Dust Emission at 8 and 24 μm as Diagnostics of H ii Region Radiative Transfer

Oey, M. S., López-Hernández, J., Kellar, J. A., Pellegrini, E. W., Gordon, K. D., Jameson, K. E., Li, A., Madden, S. C., Meixner, M., Roman-Duval, J., Bot, C., Rubio, M., & Tielens, A. G. G. M.
2017, The Astrophysical Journal, 844, 63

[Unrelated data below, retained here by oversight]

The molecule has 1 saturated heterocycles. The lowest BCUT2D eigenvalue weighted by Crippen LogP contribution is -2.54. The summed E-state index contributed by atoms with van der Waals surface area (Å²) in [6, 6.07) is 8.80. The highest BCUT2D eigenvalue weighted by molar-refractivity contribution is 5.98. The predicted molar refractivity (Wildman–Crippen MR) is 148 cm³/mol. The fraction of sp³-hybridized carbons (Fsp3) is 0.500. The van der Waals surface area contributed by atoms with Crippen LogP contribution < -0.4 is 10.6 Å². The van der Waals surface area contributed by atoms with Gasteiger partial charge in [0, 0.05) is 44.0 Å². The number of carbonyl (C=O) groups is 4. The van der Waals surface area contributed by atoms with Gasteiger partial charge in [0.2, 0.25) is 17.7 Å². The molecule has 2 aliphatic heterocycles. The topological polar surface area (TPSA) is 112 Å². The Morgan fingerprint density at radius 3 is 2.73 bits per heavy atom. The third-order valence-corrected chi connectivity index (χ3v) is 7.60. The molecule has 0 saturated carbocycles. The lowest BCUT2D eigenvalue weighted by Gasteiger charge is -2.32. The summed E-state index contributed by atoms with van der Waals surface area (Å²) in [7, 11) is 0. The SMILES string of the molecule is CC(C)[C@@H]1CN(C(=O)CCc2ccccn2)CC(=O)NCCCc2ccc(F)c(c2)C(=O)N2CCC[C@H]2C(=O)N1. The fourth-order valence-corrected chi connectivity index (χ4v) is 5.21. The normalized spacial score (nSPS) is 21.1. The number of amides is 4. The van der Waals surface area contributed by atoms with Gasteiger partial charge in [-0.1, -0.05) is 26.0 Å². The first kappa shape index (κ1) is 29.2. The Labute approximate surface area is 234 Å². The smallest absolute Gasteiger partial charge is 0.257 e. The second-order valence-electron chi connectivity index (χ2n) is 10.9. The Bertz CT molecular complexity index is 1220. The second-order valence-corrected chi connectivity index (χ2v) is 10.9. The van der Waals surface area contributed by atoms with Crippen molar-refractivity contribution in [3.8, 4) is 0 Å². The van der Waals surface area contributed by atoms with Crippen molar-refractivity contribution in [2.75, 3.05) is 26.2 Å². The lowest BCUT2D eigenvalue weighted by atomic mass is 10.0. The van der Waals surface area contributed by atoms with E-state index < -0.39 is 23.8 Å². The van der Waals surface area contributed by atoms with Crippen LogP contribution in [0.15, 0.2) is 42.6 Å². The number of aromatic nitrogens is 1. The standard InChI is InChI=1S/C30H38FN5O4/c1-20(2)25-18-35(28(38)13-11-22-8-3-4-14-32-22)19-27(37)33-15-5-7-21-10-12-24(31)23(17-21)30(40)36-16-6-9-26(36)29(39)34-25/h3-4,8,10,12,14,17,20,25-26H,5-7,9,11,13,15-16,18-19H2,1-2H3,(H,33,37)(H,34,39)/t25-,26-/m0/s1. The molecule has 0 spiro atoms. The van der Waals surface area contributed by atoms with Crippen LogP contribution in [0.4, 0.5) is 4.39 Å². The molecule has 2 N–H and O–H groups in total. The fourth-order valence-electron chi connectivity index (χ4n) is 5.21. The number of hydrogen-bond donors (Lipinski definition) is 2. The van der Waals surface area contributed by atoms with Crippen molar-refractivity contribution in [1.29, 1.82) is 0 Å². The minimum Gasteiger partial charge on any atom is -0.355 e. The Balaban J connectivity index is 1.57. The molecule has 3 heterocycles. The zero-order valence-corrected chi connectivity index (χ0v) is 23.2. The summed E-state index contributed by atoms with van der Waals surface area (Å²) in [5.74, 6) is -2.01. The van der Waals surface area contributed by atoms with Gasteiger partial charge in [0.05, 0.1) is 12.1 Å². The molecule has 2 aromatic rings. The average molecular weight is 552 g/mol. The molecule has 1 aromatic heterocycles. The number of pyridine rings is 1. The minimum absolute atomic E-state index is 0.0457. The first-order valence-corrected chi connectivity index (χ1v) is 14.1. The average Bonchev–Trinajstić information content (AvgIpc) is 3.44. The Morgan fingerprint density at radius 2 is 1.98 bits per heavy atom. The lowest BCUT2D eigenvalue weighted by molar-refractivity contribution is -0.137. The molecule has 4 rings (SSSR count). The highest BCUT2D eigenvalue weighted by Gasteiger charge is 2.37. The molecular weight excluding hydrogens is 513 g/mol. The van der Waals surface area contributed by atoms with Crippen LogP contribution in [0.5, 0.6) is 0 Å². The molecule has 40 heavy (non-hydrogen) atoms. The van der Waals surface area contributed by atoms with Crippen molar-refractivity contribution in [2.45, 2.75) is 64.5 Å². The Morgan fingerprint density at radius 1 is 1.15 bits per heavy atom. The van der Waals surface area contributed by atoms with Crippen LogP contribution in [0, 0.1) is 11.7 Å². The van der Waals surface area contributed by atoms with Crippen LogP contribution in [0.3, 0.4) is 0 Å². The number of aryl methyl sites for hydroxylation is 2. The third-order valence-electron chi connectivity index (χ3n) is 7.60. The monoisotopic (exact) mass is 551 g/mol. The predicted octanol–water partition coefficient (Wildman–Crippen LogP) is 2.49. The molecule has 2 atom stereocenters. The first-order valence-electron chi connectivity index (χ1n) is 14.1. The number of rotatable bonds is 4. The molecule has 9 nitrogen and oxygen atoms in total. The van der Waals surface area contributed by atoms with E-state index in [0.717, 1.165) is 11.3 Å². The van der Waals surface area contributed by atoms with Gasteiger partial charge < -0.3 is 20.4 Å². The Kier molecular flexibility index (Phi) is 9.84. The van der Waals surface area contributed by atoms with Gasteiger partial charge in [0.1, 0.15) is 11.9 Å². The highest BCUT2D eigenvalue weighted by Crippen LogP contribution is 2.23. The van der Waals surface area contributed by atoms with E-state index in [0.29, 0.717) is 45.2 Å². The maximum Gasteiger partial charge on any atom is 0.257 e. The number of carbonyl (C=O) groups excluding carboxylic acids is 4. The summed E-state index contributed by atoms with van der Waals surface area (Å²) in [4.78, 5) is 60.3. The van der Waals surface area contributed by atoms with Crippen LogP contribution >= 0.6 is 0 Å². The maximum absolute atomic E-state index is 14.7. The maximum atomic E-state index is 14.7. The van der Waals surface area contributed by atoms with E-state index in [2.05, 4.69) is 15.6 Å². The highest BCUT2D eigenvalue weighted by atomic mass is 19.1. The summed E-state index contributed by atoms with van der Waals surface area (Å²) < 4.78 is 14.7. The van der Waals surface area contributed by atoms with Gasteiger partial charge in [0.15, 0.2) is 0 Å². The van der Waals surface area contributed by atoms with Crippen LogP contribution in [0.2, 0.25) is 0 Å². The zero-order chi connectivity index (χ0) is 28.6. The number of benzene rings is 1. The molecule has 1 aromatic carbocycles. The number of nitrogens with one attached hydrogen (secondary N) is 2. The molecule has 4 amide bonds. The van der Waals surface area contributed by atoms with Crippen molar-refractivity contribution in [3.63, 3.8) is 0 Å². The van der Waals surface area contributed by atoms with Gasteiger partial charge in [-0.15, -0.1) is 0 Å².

We use the Spitzer Surveying the Agents of Galaxy Evolution (SAGE) survey of the Magellanic Clouds to evaluate the relationship between the 8 μm polycyclic aromatic hydrocarbon (PAH) emission, 24 μm hot dust emission, and H ii region radiative transfer. We confirm that in the higher-metallicity Large Magellanic Cloud, PAH destruction is sensitive to optically thin conditions in the nebular Lyman continuum: objects identified as optically thin candidates based on nebular ionization structure show six times lower median 8 μm surface brightness (0.18 mJy arcsec-2) than their optically thick counterparts (1.2 mJy arcsec-2). The 24 μm surface brightness also shows a factor of three offset between the two classes of objects (0.13 versus 0.44 mJy arcsec-2, respectively), which is driven by the association between the very small dust grains and higher density gas found at higher nebular optical depths. In contrast, PAH and dust formation in the low-metallicity Small Magellanic Cloud is strongly inhibited such that we find no variation in either 8 μm or 24 μm emission between our optically thick and thin samples. This is attributable to extremely low PAH and dust production together with high, corrosive UV photon fluxes in this low-metallicity environment. The dust mass surface densities and gas-to-dust ratios determined from dust maps using Herschel HERITAGE survey data support this interpretation.


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